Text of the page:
Michael: Over the long haul, that's a good question. In the short haul, what we have done in a lot of our companies, and some of our state chapters, is trying to educate, just as I said, and letting people understand, through public service announcements, through advertisements, through community outreach, through bringing community groups into treatment plants.
I've been on enough tours where you bring people in, and they come into a good-sized plant and they look at the computer room, they look at the huge valves and whatnot, and their eyes kind of widen. You can almost hear them say, "Wow, this must cost a lot of money." And it does, because that's what’s hidden to them, and they don't see that.
So in the short term, that's what we need to do. In the longer term, the water industry, broadly speaking, private utilities, public utilities, technology companies, engineering companies, I would even go up to construction and finance companies and others who are involved in this, need to work much better together, instead of having a bunch of segregated messages, to have a broad message: Water is critical; it's truly the lifeblood of communities.
Out of all the utilities out there, all of the services that are received, honestly, I know I'm biased, but it is the most important one. There's no substitute for it. We do have substitute for various telecommunications utilities. We have various ways of generating and delivering energy. There's only one way of providing water. And it's also the only utility that's ingested, so there's a public health element to it.
As to just driving that home to people, it's something that is in their guts, that they get, but we, as a silent service, have said, "Leave us alone." We provide the service, and we're proud about that, and very good at it, but increasingly, I think we need to be less silent, and let people understand that it doesn't come easily, and increasingly, it's not going to come as inexpensively as it has in the past.
So my association can work on that, other associations can work on that as well, but not until, I think, we work very broadly together to leverage all of the resources and the audiences that we have, will we be successful.
Todd Schnick: Michael, go on back to the regulatory environment. There are so many – I mean a huge number of different regulatory bodies across the country. How big an issue is that, that there are different demands from different groups? How big of an issue is that for the water industry?
Michael: The regulatory demands, on the environmental side, for the Clean Water Act, or the public health side, for the Safety Drinking Water Act, certainly there's a federal statute that really drives the primary objectives. Every state takes those and implements them themselves, and adds to them, emphasizes and prioritizes others.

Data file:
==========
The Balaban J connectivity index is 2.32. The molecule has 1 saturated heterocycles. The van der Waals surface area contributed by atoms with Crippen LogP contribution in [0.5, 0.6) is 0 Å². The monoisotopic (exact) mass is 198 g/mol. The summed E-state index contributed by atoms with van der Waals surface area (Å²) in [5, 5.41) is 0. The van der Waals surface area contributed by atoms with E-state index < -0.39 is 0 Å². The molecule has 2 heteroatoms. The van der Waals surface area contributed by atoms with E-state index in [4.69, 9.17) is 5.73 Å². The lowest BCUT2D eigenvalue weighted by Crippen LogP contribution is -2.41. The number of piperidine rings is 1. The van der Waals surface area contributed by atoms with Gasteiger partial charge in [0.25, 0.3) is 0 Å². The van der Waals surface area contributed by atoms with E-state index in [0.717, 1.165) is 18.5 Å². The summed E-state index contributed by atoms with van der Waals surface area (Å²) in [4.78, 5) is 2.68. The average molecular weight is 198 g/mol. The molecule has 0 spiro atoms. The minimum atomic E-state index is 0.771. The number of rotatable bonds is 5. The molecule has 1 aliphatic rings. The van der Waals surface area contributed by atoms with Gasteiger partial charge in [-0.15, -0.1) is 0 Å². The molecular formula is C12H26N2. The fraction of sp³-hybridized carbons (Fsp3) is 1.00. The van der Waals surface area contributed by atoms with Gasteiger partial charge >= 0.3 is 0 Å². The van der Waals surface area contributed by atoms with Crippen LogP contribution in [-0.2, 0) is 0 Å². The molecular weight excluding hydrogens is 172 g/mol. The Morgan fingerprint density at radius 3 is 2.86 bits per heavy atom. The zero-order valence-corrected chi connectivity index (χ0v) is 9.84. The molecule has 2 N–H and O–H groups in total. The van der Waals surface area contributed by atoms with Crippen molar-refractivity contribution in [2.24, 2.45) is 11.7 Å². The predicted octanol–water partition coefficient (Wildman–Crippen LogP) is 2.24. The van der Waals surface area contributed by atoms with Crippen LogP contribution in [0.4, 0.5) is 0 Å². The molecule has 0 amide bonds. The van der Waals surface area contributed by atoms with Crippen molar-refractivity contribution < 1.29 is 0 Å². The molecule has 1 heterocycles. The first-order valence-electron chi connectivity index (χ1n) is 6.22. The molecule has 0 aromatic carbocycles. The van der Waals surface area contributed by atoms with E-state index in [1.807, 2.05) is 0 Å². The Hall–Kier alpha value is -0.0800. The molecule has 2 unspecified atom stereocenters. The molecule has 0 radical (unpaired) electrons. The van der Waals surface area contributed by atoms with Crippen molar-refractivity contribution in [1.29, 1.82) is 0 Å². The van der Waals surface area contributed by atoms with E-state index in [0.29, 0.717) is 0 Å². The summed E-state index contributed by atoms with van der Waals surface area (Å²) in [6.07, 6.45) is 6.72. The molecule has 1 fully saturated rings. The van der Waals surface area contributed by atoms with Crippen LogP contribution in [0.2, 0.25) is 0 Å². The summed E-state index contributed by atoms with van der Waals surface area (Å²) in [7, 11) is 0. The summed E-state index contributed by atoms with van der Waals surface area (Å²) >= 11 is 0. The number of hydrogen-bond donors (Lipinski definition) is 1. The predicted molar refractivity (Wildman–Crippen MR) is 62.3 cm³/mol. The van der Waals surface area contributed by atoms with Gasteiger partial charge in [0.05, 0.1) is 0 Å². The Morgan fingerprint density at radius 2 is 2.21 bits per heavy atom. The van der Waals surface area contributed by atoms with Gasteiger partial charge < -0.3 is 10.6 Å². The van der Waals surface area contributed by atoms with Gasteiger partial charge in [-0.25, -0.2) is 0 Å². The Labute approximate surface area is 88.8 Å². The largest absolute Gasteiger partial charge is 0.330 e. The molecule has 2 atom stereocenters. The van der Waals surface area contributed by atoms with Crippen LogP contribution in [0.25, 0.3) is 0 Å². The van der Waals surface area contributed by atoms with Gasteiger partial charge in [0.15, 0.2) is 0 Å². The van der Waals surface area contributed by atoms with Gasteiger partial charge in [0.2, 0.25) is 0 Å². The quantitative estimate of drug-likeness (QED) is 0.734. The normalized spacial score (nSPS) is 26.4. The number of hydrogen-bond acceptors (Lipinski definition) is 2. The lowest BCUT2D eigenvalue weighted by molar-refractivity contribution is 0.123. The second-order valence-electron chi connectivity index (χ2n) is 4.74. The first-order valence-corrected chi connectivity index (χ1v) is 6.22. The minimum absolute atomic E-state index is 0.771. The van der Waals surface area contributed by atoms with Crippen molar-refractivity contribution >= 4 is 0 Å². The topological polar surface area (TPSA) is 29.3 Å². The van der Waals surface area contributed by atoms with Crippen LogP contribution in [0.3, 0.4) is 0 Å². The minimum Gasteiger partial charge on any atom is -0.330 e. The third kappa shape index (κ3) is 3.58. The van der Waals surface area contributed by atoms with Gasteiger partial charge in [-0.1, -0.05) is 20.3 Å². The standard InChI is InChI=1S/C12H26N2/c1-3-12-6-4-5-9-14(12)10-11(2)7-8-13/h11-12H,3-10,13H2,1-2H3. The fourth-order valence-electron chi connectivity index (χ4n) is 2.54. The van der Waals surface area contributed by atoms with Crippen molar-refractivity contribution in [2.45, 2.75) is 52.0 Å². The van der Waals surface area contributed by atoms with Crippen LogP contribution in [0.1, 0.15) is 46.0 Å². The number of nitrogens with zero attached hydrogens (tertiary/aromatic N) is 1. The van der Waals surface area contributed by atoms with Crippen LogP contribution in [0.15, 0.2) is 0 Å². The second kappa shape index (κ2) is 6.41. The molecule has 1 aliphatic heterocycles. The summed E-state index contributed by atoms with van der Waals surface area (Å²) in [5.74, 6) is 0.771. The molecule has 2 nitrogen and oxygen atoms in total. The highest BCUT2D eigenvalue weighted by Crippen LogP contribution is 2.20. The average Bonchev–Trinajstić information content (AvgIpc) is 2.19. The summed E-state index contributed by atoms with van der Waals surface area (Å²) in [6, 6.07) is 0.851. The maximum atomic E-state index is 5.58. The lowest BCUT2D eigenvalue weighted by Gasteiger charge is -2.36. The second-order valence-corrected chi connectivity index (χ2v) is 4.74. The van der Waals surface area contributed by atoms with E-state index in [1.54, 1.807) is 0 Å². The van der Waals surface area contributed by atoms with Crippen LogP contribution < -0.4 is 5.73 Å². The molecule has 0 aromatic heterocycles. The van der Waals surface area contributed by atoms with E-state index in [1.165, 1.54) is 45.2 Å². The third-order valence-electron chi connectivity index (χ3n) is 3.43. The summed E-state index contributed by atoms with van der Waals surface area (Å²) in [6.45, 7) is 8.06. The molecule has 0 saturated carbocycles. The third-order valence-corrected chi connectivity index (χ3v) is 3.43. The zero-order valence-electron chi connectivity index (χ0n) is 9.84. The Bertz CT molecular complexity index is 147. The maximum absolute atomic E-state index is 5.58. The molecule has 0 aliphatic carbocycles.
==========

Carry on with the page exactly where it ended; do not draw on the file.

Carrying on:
Every community has particular water challenges that it may or may not be facing. But it is true that water is very, very local. And that's something that we do face when we're working within the regulatory process, how to capture a baseline to protect everybody but also not impose a lot of costs on utilities in communities that perhaps don't have a particular problem, as you're trying to address the national problem.
So it is difficult. I think we all need to get increasingly collaborative, increasingly goal-objective-based. We're not just implementing a regulation, but really getting to the heart of why we have the regulation, which is protecting public health and/or the environment. So it is a challenge.
There's no one water business in the United States; there's 50 states that have businesses, and within that, as I know that your listeners are very aware, we have literally tens of thousands of individual water utilities in this country, all of which have unique challenges. On the economic regulation side, which is NAWC's investor-owned utilities that are regulated by public service commissions, likewise.
We don't have one regulatory scheme, we've got 50 regulatory schemes with different priorities, different objectives, different politics, and it is a challenge to work across all of those, to constantly find the right balance of keeping customer rates reasonable, and at the same time, having the capital that you need to make the investments to serve customers as they demand to be served, and need to be served.
Todd Schnick: Michael, I'm sad to say that we're out of time. Before we let you go, how can people get in touch with you, and where can they learn more about the NAWC?
Michael: They can go to www.nawc.org, to our website. There's lots of information there as well. They can certainly reach out to us directly. My personal number is 202-379-2329, and I'm always happy to speak with people.
Todd Schnick: Michael Deane, the executive director of the National Association of Water Companies, it was great to have you. Thanks so much for making time to join us.
Michael: Thank you.
Todd Schnick: Alright. So that wraps this segment. On behalf of our guest, Michael Deane, my co-host, Todd Youngblood, I am Todd Schnick. Water Online Radio, live from the Water Quality Conference and Expo, will be right back.